In my last post we talked about three types of human artefacts that exist in the world and how these have lives and influence of their own beyond us.
- In physical form, created intentionally through our actions to build and shape the physical world, including art, parks, buildings, clothing etc.
- In consequence, created unintentionally through the way we’ve interacted with the world and one another.
- In message form, through media, writing, books, and symbols that transmit ones thoughts across time and space.
We may have a hand in creating them but for the most part they carry on without us. This does not mean that they continue in the exact form of our creation, they morph overtime, are influenced by other things, evolve, devolve, atrophy and potentially die.
In their carrying on without us, we may have a certain responsibility to keep them alive and maintain them over time if we intend for them to serve us into the future. They may be much more resilient than we may know and it may be difficult to keep them in their original form. Further, the unintended consequences they create aren’t easy to anticipate at the outset. Think, for example, of the influence of gas-powered vehicles on the world – health, urban design, and the planet. Only recently do we see how the ways we built our new communities contribute to our unhappiness and have profound effects on the planet itself.
Depending on how far reaching and adopted artefacts become they can easily out live the humans that created them.
Physical artefacts need maintenance. A road, or a building, or a garden may come into existence, then over time deteriorate as they are influenced by the world. Weather, use, the affects of other things in relation to them, all change them into something different than they started.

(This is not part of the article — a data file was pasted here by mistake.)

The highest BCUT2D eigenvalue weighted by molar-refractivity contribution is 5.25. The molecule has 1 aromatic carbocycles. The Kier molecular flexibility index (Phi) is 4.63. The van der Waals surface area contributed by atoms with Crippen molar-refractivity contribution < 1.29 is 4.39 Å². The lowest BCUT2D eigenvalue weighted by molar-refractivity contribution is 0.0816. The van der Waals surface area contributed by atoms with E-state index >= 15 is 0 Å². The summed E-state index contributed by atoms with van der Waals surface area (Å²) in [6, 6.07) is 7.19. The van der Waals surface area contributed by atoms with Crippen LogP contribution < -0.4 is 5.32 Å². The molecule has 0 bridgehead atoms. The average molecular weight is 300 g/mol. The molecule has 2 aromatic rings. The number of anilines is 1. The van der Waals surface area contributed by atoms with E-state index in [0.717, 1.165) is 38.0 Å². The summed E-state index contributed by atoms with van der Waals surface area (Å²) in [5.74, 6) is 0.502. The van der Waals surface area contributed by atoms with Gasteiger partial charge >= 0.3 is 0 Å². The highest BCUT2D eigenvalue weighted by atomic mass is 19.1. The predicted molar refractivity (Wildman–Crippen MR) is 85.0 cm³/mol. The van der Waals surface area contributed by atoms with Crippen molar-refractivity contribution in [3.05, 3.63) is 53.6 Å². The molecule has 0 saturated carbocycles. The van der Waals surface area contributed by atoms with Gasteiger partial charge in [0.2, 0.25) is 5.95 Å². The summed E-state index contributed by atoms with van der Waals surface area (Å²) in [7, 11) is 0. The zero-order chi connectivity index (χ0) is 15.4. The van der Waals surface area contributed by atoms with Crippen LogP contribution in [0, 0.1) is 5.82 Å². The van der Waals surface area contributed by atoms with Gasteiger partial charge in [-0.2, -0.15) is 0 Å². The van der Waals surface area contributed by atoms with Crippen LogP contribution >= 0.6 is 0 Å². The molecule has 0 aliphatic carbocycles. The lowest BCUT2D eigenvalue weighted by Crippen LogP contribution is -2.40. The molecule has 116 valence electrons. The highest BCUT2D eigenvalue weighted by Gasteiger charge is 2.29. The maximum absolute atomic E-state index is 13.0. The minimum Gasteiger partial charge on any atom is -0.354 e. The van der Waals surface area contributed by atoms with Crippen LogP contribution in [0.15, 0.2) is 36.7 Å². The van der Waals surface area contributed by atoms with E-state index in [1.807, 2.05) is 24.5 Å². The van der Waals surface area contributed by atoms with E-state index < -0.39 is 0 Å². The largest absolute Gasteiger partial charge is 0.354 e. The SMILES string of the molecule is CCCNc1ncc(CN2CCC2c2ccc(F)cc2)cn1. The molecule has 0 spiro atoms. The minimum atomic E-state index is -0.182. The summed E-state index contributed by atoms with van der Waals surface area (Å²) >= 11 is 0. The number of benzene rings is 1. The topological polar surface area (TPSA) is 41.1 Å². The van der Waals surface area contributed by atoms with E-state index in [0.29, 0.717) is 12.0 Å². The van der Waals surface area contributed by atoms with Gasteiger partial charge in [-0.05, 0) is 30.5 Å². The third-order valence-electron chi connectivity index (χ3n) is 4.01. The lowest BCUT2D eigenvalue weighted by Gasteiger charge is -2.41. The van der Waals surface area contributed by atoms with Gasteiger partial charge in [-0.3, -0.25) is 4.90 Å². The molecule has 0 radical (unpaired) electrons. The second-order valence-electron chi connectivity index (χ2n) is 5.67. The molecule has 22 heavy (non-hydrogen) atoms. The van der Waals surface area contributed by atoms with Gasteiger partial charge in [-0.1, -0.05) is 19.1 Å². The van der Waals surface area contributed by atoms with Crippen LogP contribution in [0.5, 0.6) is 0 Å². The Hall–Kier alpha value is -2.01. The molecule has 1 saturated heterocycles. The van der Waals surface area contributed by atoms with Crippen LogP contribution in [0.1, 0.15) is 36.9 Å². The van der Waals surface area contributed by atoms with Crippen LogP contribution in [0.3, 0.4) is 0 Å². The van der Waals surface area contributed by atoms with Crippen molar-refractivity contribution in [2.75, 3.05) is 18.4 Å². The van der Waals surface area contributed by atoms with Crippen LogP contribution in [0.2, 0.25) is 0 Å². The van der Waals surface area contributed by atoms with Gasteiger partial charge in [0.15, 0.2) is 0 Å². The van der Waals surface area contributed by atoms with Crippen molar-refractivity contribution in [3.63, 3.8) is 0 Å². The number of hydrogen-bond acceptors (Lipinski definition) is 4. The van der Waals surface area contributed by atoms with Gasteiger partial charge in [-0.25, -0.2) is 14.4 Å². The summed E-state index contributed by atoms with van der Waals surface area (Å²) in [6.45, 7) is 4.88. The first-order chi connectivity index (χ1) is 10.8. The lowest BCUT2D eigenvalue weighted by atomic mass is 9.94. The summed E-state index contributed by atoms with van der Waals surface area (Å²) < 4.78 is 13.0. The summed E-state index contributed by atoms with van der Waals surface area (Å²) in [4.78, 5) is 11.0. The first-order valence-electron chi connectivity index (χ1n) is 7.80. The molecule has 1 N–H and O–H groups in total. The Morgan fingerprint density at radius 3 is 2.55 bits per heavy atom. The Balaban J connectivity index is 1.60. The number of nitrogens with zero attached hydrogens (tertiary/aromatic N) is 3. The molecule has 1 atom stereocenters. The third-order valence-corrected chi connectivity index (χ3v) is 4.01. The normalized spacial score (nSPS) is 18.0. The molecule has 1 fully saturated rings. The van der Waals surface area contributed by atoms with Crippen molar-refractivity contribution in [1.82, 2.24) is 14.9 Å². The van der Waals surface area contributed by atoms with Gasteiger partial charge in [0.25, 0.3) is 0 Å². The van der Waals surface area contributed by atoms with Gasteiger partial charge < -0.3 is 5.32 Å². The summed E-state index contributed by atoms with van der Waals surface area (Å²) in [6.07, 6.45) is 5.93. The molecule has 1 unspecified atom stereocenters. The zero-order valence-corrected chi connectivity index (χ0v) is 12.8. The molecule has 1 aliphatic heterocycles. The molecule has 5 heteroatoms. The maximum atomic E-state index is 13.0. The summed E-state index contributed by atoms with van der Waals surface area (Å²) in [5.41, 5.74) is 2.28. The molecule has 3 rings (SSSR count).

Even the Roman wall crumbles over time, yet we attempt to preserve it and make it meaningful for us today.
That meaning is different today than when it was created. A wall is never just a wall. Now it’s a symbol of something older, of history, of specific people that went before, and of the ingenuity of humans to create something to serve their needs.
Gardens for example need water, care, weeding, pruning etc. This may be a great analogy for considering how we handle human artefacts. How do you tend to your personal relational garden?
When do you pull a weed? When do you let an plant that has become too big for your garden go to a new home? When it is time to harvest? A gardening metaphor is quite good in describing things that we helped create and then must tend. If we don’t they may become something different than what we intended.
All human artefacts are maintained and transformed over time as we continue to engage with them. Even though they have lives of their own, their identities continue to be influenced by us and people they are in relationship with. So we need to become custodians of humanity’s artefacts in ways that serve us, all living things, and our collective habitat.
As guardians of the things we create we need to be aware of their maintenance and potentially their life cycle. Such questions as: when does this idea or thing, stop being useful? How much is it holding us in place for good and how much is it holding us in place from changing?
Sometimes things that hold us in place could be from our lack of guardianship. We create things but then abandon them. We become comfortable with what has been created even though they keep us from change and may have unintended long term consequences that are harmful. Some of them go on to randomly create chaos for us, others wither and die. Some we continue to feed and nurture even when better and more useful things come into creation.
Marie Kondo, the author of The Life-Changing Magic of Tidying Up (2011), offers a lovely way to let things go by learning to express gratitude for things that served you in the past and then saying ‘thank you’ to them when it’s time to let them go.